World Economy

Eurozone Shares Growth Misery With US

Eurozone Shares Growth Misery With USEurozone Shares Growth Misery With US

Lackluster growth in the eurozone is just as miserable as that seen in the US, the former president of the European Central Bank said on Friday, defending the central bank’s policies.

“I would like to underline something that is not something well-perceived. I compared over the last 12 months real growth in the US and real growth in the eurozone and, to my great surprise, the eurozone had growth of 1.6% over 12 months whereas in the US it was 1.2%,” Jean-Claude Trichet told CNBC on the sidelines of the Ambrosetti forum.

“The eurozone is, of course, posting growth which is totally insufficient but we share that insufficiency with the US we shouldn’t present growth in the eurozone as totally miserable. We share this misery with the other advanced economies in the current period,” he added.

Trichet’s comments come as markets look ahead to the next monetary policy meeting of the ECB next week with investors questioning if and when the central bank will employ additional measures to boost inflation and growth in the eurozone.

Data on Wednesday showed that the 19-country region remains stuck with stubbornly low inflation and high unemployment levels. Inflation remained at 0.2% in August, unchanged from a July figure while unemployment came in at 10.1% in July, unchanged from June.

The data followed the ECB’s unleashing of a raft of monetary measures to stimulate spending and investment in the eurozone, including negative interest rates and a trillion-euro corporate and sovereign bond-buying program.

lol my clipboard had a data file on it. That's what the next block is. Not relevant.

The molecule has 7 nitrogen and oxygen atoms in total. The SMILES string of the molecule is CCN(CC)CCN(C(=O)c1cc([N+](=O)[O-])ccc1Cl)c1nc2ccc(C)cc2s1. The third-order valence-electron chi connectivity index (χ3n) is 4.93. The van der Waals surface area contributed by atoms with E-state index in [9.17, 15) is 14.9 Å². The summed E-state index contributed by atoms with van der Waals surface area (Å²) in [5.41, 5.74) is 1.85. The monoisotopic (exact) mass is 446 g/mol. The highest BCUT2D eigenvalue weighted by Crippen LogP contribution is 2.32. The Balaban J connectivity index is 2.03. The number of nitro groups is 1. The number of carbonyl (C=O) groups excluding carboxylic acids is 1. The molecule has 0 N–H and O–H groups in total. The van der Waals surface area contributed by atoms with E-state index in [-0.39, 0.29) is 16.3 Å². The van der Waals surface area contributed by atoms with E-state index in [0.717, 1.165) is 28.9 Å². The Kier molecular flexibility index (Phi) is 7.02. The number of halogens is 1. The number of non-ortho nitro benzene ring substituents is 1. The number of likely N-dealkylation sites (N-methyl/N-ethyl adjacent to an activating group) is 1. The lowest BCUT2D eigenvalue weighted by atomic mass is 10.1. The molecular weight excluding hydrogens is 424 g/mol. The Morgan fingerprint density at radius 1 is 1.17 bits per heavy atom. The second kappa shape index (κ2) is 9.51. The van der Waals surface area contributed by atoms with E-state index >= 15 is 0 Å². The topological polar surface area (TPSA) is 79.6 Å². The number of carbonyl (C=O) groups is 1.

The ECB has come under fire for cutting its deposit rate further into negative territory this year, effectively charging lenders who park their cash at the central bank (in the hope that it would encourage them to lend rather than stockpile excess cash), at a time when the region’s banks are trying to recover from the eurozone’s financial crisis and cope with new ECB banking sector regulations.

Trichet defended the central bank’s track record, however, saying that it had done a “fantastic job” over a “very difficult time.” He reiterated previous comments from the current president, Mario Draghi, that structural reforms at a domestic level in the euroarea were needed in conjunction with central bank actions.

“Structural reforms are of the essence,” he said. “The central bank cannot be the only game in town and it is repeated in all press conferences by Mario that we have to rely on those structural reforms in the entire eurozone.”